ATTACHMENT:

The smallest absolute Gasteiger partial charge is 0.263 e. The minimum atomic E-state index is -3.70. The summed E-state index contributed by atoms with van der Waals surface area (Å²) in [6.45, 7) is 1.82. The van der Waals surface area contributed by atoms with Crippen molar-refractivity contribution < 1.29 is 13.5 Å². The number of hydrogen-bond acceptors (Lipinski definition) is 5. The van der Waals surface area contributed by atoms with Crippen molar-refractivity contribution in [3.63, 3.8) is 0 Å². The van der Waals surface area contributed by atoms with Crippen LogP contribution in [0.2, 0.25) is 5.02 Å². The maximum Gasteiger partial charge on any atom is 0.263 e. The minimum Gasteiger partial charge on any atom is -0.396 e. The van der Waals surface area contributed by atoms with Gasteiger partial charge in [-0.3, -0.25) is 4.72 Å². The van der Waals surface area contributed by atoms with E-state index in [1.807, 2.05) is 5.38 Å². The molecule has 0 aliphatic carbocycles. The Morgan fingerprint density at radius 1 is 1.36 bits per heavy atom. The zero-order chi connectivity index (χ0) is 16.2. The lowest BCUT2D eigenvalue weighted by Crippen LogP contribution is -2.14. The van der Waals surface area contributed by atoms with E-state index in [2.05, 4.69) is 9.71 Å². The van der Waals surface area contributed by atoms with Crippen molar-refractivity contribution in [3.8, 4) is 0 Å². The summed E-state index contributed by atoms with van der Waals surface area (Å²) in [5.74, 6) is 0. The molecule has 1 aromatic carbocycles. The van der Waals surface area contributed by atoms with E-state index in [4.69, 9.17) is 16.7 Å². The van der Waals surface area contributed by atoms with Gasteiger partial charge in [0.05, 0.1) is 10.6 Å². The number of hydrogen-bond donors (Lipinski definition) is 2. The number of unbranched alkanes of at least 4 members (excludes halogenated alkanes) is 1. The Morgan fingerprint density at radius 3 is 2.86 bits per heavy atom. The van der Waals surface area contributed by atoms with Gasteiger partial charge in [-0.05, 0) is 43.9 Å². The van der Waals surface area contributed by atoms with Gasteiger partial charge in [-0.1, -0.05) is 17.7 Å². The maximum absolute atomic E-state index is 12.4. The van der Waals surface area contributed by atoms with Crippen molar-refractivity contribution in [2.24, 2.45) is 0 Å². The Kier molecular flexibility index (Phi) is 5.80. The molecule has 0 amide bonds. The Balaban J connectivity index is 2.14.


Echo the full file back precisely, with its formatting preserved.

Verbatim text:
The smallest absolute Gasteiger partial charge is 0.263 e. The minimum atomic E-state index is -3.70. The summed E-state index contributed by atoms with van der Waals surface area (Å²) in [6.45, 7) is 1.82. The van der Waals surface area contributed by atoms with Crippen molar-refractivity contribution < 1.29 is 13.5 Å². The number of hydrogen-bond acceptors (Lipinski definition) is 5. The van der Waals surface area contributed by atoms with Crippen molar-refractivity contribution in [3.63, 3.8) is 0 Å². The van der Waals surface area contributed by atoms with Crippen LogP contribution in [0.2, 0.25) is 5.02 Å². The maximum Gasteiger partial charge on any atom is 0.263 e. The minimum Gasteiger partial charge on any atom is -0.396 e. The van der Waals surface area contributed by atoms with Gasteiger partial charge in [-0.3, -0.25) is 4.72 Å². The van der Waals surface area contributed by atoms with E-state index in [1.807, 2.05) is 5.38 Å². The molecule has 0 aliphatic carbocycles. The Morgan fingerprint density at radius 1 is 1.36 bits per heavy atom. The zero-order chi connectivity index (χ0) is 16.2. The lowest BCUT2D eigenvalue weighted by Crippen LogP contribution is -2.14. The van der Waals surface area contributed by atoms with E-state index in [2.05, 4.69) is 9.71 Å². The van der Waals surface area contributed by atoms with Crippen molar-refractivity contribution in [3.8, 4) is 0 Å². The summed E-state index contributed by atoms with van der Waals surface area (Å²) in [5.74, 6) is 0. The molecule has 1 aromatic carbocycles. The van der Waals surface area contributed by atoms with E-state index in [4.69, 9.17) is 16.7 Å². The van der Waals surface area contributed by atoms with Gasteiger partial charge in [0.05, 0.1) is 10.6 Å². The number of hydrogen-bond donors (Lipinski definition) is 2. The number of unbranched alkanes of at least 4 members (excludes halogenated alkanes) is 1. The Morgan fingerprint density at radius 3 is 2.86 bits per heavy atom. The van der Waals surface area contributed by atoms with Gasteiger partial charge in [-0.05, 0) is 43.9 Å². The van der Waals surface area contributed by atoms with Gasteiger partial charge in [-0.1, -0.05) is 17.7 Å². The maximum absolute atomic E-state index is 12.4. The van der Waals surface area contributed by atoms with Crippen molar-refractivity contribution in [2.24, 2.45) is 0 Å². The Kier molecular flexibility index (Phi) is 5.80. The molecule has 0 amide bonds. The Balaban J connectivity index is 2.14.